• Size is 22 with the D cup insert (obviously) 
  • Using the button attachment is super easy and fun. I used Katie's scotch tape trick.
  • Had I thought to take a photo of me with the sleeves rolled down, you would see cuffs that fit my short, T-Rex arms. Yay for that!
My plan is to keep making these so I can get better. There's something very satisfying about making a button up shirt.
Anyhoo, I'm off to start my day. I have some other items that I plan to share as soon as I get some decent picures, grrr. :) Thanks so much for reading and have a great week!

7 comments:

  1. Hmmm- Tell me more about how you take, edit, and upload pics! Is it al on your phone? iPhone or other?
    If I take pics on my DSLR, I upload them to the computer, make a few edits with iPhoto, Snapseed (desktop version) or PicMonkey, then upload to Flickr. If I take pics on my iPhone, I edit in iPhoto (on my iPad) or using Snapseed on the phone. I've had that issue you secribe where I make changes then the edits seem to disappear, but only when I edit using the basic editing tools in the iphone photos app. If I use a secondary app, it saves my edited version as a new photo. Obviously Snapseed is one of my favourites - I like it because it's pretty powerful but also fairly intuitive, once you've used it s a bit. It has good features like letting you lighten or enhance contrast just in one area of the pic, which is nice because you can, say, brighten the clothes without washing out your face.) Once I've uploaded pics into flickr, then I embed the code into my blog post. It does take time, for sure, but i don't find it too slow!
    Does that help? Let me know!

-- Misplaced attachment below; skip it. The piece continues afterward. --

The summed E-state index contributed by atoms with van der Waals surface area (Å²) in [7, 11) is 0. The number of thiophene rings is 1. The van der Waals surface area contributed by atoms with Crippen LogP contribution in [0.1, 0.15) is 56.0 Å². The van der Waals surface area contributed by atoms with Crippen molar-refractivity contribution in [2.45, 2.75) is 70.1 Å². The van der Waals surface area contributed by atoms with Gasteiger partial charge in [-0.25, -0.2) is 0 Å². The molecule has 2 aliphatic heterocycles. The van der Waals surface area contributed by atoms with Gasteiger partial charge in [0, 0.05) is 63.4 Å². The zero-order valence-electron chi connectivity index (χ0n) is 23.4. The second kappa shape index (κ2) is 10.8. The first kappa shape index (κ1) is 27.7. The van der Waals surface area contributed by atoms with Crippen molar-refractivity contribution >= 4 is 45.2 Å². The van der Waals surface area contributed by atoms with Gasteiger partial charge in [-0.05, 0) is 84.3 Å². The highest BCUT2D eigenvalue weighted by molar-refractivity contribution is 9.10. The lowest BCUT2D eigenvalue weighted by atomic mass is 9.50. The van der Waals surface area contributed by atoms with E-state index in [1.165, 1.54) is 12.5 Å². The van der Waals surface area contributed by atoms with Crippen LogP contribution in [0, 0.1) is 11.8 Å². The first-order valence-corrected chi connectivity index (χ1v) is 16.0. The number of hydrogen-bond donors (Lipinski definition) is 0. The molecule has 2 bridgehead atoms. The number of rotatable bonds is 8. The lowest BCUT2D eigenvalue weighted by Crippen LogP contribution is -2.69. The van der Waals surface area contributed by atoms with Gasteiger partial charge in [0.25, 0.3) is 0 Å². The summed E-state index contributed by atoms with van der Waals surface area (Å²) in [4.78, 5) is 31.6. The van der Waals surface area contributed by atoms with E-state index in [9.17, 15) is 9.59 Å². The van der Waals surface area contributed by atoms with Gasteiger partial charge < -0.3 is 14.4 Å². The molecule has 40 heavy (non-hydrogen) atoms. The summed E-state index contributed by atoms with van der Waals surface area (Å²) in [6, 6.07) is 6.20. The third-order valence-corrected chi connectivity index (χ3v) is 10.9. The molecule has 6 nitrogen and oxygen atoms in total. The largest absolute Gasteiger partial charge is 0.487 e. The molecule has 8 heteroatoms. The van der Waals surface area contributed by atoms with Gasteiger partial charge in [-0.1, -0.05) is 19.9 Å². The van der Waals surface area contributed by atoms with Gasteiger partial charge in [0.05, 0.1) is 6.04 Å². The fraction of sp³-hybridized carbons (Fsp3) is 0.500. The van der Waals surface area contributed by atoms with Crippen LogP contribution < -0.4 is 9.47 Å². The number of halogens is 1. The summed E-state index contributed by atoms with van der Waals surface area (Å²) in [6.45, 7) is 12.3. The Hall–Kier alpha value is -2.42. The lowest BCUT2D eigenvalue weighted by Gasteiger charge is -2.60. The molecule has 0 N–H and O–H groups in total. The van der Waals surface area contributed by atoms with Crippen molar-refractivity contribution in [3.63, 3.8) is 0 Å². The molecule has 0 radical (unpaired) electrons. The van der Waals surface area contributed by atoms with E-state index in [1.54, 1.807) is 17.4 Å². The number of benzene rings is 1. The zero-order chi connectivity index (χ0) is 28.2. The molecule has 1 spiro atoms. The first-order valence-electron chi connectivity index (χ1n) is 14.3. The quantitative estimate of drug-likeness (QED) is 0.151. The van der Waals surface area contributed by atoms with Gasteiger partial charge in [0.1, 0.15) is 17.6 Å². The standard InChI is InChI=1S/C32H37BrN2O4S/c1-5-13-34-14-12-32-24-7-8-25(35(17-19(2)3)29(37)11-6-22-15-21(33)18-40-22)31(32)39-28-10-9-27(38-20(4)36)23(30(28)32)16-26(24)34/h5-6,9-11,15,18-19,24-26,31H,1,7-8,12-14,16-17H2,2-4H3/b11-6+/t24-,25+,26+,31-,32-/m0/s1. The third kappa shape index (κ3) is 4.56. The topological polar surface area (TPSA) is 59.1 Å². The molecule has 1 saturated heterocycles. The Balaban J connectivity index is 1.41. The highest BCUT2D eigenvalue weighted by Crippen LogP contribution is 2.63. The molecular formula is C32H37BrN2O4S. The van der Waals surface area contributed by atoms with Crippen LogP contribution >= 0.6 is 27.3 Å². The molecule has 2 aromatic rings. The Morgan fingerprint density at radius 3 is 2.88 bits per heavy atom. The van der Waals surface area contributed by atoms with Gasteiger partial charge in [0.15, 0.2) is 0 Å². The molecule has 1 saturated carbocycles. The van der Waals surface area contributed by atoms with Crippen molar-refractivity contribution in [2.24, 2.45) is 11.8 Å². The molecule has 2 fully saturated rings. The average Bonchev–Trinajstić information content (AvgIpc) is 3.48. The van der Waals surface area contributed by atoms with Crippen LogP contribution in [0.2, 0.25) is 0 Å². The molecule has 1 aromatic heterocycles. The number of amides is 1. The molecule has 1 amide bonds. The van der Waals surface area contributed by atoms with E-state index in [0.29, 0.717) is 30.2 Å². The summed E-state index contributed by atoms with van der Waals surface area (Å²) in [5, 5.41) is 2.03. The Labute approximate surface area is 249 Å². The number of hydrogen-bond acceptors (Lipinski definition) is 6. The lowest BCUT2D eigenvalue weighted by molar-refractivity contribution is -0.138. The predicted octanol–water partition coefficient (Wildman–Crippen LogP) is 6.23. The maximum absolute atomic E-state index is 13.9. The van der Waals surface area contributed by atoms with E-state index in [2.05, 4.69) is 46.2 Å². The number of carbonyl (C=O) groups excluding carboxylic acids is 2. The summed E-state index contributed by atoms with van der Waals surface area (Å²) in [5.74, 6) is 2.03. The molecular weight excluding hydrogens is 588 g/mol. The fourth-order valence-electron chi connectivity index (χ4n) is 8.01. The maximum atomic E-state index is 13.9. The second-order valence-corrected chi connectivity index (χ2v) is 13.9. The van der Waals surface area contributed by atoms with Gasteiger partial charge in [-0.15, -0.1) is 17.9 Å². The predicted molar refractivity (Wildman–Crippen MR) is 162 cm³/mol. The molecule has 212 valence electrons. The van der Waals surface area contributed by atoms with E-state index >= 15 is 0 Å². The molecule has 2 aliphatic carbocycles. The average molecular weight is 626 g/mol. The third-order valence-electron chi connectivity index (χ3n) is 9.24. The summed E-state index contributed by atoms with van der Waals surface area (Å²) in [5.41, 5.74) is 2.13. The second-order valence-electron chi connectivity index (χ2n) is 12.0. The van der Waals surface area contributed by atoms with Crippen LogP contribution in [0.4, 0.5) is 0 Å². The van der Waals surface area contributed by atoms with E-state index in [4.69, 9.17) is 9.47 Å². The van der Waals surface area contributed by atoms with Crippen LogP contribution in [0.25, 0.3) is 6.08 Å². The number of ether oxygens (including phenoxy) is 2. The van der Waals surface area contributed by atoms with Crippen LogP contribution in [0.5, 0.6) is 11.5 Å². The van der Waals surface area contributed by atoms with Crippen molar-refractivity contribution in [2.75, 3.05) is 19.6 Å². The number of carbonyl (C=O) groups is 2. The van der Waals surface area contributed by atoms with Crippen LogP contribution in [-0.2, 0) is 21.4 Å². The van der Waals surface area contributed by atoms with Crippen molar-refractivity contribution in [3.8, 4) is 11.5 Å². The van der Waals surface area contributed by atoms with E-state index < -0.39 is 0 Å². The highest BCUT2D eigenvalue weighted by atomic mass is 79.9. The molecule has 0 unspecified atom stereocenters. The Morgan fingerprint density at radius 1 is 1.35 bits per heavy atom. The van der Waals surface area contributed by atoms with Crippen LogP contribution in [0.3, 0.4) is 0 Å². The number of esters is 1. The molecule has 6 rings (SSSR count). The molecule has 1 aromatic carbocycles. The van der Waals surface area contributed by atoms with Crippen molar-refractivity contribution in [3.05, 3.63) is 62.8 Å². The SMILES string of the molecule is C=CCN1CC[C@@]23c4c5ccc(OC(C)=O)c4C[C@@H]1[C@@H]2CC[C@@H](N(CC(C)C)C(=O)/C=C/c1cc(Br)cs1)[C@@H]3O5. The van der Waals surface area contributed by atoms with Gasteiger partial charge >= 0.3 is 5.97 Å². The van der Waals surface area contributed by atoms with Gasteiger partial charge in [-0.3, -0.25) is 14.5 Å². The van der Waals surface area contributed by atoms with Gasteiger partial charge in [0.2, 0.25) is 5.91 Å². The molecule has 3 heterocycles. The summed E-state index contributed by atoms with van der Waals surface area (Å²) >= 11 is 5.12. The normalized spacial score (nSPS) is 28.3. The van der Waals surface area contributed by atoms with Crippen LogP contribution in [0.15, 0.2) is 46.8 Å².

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  2. Thanks so much for your response, Gillian! I'm taking pics with my camera, uploading to the computer, making basic edits in iPhoto on the desktop, and then uploading to Flickr. Sounds like I should look into a secondary photo editing system such as Snapseed or PicMonkey. Will try again.

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    1. iPhoto should be enough on it's own - but Snapseed or something similar is nice when you have time! On iPhoto, I really like adjusting the slider under the, um, colour graph thingy - slide the centre triangle tot eh left or right to brighten or darken, and sometimes I punch up the black in my outdoor pics when they get a bit faded.

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  3. I use iPhoto and haven't had any problems uploading to flickr, but I always save them as new files after editing (mostly so I can keep track)... I've been surprised at how well iPhoto works after being used to Photoshop for years!

    Love your shirt - the drapey fabric makes it look very flattering! I often have to make a pattern at least 3 times before I'm satisfied with the fit. I agree - it's worth the effort for a pattern you know you'll love.

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  4. Thanks, Noelle! I think my problem is that I haven't been saving my photos as new files. Also, my photo library is kind of out of control and really should be moved to an external drive. Maybe that would help me organize my photos better.

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  5. lovely shirt, I have problems too fitting my shirts around the bust and arms, i like making them too so all we have to do is practice :)
    about the photos, I think it is the fault of the program you're using. I used to have picasa and it did the same thing, now I have downloaded in my laptop and Ipad the Adope Photoshop Express which is a free app and problem solved!!!!

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  6. Thanks, Idaaidasewing! I'm definitely going to reassess how I upload my photos. Years ago, I used to use PSD and make collages, etc. for my photos, but that started to get time consuming. I want to balance my blog so that it feels more in the moment and less staged, but I would also like to create more attractive photos. I supposed that's why Instagram is such a draw for so many bloggers. Cheers!